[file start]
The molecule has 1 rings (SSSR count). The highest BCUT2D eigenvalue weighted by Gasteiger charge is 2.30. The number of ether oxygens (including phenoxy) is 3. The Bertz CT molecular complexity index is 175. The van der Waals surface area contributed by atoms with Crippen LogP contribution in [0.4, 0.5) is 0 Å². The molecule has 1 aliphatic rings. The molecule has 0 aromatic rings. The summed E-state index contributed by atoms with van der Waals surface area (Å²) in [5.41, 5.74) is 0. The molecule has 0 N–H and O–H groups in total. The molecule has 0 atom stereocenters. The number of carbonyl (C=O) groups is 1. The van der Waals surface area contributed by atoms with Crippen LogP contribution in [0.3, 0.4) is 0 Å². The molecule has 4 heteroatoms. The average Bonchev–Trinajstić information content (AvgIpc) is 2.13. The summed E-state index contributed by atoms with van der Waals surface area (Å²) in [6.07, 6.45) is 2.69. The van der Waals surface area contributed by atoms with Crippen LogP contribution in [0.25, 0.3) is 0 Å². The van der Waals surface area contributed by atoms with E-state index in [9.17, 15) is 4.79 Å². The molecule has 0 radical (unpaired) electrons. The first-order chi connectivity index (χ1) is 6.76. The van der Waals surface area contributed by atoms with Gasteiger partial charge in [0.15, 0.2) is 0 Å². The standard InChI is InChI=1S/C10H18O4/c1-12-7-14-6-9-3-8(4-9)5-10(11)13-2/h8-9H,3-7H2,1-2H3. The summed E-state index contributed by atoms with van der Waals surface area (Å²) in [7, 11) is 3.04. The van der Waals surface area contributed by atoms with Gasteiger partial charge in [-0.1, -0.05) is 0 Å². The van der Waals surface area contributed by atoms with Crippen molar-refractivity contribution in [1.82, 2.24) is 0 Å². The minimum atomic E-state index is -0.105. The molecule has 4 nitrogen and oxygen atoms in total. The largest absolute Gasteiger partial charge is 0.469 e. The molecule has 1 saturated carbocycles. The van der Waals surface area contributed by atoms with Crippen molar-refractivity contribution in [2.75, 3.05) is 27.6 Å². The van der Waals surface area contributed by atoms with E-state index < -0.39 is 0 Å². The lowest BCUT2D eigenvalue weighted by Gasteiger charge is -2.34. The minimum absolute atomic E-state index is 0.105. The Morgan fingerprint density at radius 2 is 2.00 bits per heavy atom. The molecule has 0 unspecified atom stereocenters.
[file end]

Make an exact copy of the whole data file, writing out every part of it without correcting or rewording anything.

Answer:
The molecule has 1 rings (SSSR count). The highest BCUT2D eigenvalue weighted by Gasteiger charge is 2.30. The number of ether oxygens (including phenoxy) is 3. The Bertz CT molecular complexity index is 175. The van der Waals surface area contributed by atoms with Crippen LogP contribution in [0.4, 0.5) is 0 Å². The molecule has 1 aliphatic rings. The molecule has 0 aromatic rings. The summed E-state index contributed by atoms with van der Waals surface area (Å²) in [5.41, 5.74) is 0. The molecule has 0 N–H and O–H groups in total. The molecule has 0 atom stereocenters. The number of carbonyl (C=O) groups is 1. The van der Waals surface area contributed by atoms with Crippen LogP contribution in [0.3, 0.4) is 0 Å². The molecule has 4 heteroatoms. The average Bonchev–Trinajstić information content (AvgIpc) is 2.13. The summed E-state index contributed by atoms with van der Waals surface area (Å²) in [6.07, 6.45) is 2.69. The van der Waals surface area contributed by atoms with Crippen LogP contribution in [0.25, 0.3) is 0 Å². The van der Waals surface area contributed by atoms with E-state index in [9.17, 15) is 4.79 Å². The molecule has 0 radical (unpaired) electrons. The first-order chi connectivity index (χ1) is 6.76. The van der Waals surface area contributed by atoms with Gasteiger partial charge in [0.15, 0.2) is 0 Å². The standard InChI is InChI=1S/C10H18O4/c1-12-7-14-6-9-3-8(4-9)5-10(11)13-2/h8-9H,3-7H2,1-2H3. The summed E-state index contributed by atoms with van der Waals surface area (Å²) in [7, 11) is 3.04. The van der Waals surface area contributed by atoms with Gasteiger partial charge in [-0.1, -0.05) is 0 Å². The van der Waals surface area contributed by atoms with Crippen molar-refractivity contribution in [1.82, 2.24) is 0 Å². The minimum atomic E-state index is -0.105. The molecule has 4 nitrogen and oxygen atoms in total. The largest absolute Gasteiger partial charge is 0.469 e. The molecule has 1 saturated carbocycles. The van der Waals surface area contributed by atoms with Crippen molar-refractivity contribution in [2.75, 3.05) is 27.6 Å². The van der Waals surface area contributed by atoms with E-state index < -0.39 is 0 Å². The lowest BCUT2D eigenvalue weighted by Gasteiger charge is -2.34. The minimum absolute atomic E-state index is 0.105. The Morgan fingerprint density at radius 2 is 2.00 bits per heavy atom. The molecule has 0 unspecified atom stereocenters.